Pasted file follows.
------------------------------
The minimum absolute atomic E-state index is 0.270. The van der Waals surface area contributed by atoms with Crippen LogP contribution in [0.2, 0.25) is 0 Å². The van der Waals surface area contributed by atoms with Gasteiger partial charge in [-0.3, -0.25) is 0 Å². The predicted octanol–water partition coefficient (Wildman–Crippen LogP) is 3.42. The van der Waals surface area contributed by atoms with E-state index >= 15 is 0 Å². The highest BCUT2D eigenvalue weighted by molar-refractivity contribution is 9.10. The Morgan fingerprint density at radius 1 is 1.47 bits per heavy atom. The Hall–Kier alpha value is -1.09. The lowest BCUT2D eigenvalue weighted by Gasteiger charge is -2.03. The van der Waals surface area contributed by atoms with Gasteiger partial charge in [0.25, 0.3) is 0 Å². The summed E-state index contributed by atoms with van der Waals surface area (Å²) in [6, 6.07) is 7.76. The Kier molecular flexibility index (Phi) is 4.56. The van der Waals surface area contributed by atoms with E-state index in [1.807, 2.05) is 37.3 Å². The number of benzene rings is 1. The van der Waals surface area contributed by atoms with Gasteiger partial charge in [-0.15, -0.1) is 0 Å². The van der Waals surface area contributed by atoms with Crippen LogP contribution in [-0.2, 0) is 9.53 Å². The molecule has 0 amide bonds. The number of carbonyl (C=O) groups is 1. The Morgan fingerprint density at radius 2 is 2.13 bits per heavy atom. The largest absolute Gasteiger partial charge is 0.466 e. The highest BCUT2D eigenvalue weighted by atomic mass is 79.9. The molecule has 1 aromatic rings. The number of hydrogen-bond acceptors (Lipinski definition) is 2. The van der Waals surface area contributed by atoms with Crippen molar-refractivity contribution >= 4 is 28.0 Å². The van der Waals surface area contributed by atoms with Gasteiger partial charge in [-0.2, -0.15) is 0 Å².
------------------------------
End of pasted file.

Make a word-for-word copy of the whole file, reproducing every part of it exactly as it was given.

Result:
The minimum absolute atomic E-state index is 0.270. The van der Waals surface area contributed by atoms with Crippen LogP contribution in [0.2, 0.25) is 0 Å². The van der Waals surface area contributed by atoms with Gasteiger partial charge in [-0.3, -0.25) is 0 Å². The predicted octanol–water partition coefficient (Wildman–Crippen LogP) is 3.42. The van der Waals surface area contributed by atoms with E-state index >= 15 is 0 Å². The highest BCUT2D eigenvalue weighted by molar-refractivity contribution is 9.10. The Morgan fingerprint density at radius 1 is 1.47 bits per heavy atom. The Hall–Kier alpha value is -1.09. The lowest BCUT2D eigenvalue weighted by Gasteiger charge is -2.03. The van der Waals surface area contributed by atoms with Gasteiger partial charge in [0.25, 0.3) is 0 Å². The summed E-state index contributed by atoms with van der Waals surface area (Å²) in [6, 6.07) is 7.76. The Kier molecular flexibility index (Phi) is 4.56. The van der Waals surface area contributed by atoms with E-state index in [1.807, 2.05) is 37.3 Å². The number of benzene rings is 1. The van der Waals surface area contributed by atoms with Gasteiger partial charge in [-0.15, -0.1) is 0 Å². The van der Waals surface area contributed by atoms with Crippen LogP contribution in [-0.2, 0) is 9.53 Å². The molecule has 0 amide bonds. The number of carbonyl (C=O) groups is 1. The Morgan fingerprint density at radius 2 is 2.13 bits per heavy atom. The largest absolute Gasteiger partial charge is 0.466 e. The highest BCUT2D eigenvalue weighted by atomic mass is 79.9. The molecule has 1 aromatic rings. The number of hydrogen-bond acceptors (Lipinski definition) is 2. The van der Waals surface area contributed by atoms with Crippen molar-refractivity contribution >= 4 is 28.0 Å². The van der Waals surface area contributed by atoms with Gasteiger partial charge in [-0.2, -0.15) is 0 Å².